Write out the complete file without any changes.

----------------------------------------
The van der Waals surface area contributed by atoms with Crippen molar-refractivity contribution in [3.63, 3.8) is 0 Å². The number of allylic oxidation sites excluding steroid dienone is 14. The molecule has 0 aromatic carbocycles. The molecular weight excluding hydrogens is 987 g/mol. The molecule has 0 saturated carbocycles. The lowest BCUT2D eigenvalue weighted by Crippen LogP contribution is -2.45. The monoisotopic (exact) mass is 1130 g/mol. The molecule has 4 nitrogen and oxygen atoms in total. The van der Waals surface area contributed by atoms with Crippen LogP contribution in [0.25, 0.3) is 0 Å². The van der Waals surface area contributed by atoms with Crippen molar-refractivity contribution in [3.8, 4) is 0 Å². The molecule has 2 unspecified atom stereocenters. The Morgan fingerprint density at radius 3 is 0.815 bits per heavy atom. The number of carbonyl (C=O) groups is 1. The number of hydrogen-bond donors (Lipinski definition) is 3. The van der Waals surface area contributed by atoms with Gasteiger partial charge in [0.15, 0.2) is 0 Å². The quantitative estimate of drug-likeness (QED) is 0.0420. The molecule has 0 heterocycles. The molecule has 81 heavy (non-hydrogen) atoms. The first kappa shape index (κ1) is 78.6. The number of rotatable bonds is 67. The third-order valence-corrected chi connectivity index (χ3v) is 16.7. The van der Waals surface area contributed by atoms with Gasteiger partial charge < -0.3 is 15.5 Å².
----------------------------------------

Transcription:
The van der Waals surface area contributed by atoms with Crippen molar-refractivity contribution in [3.63, 3.8) is 0 Å². The number of allylic oxidation sites excluding steroid dienone is 14. The molecule has 0 aromatic carbocycles. The molecular weight excluding hydrogens is 987 g/mol. The molecule has 0 saturated carbocycles. The lowest BCUT2D eigenvalue weighted by Crippen LogP contribution is -2.45. The monoisotopic (exact) mass is 1130 g/mol. The molecule has 4 nitrogen and oxygen atoms in total. The van der Waals surface area contributed by atoms with Crippen LogP contribution in [0.25, 0.3) is 0 Å². The van der Waals surface area contributed by atoms with Crippen molar-refractivity contribution in [3.8, 4) is 0 Å². The molecule has 2 unspecified atom stereocenters. The Morgan fingerprint density at radius 3 is 0.815 bits per heavy atom. The number of carbonyl (C=O) groups is 1. The number of hydrogen-bond donors (Lipinski definition) is 3. The van der Waals surface area contributed by atoms with Gasteiger partial charge in [0.15, 0.2) is 0 Å². The quantitative estimate of drug-likeness (QED) is 0.0420. The molecule has 0 heterocycles. The molecule has 81 heavy (non-hydrogen) atoms. The first kappa shape index (κ1) is 78.6. The number of rotatable bonds is 67. The third-order valence-corrected chi connectivity index (χ3v) is 16.7. The van der Waals surface area contributed by atoms with Gasteiger partial charge < -0.3 is 15.5 Å².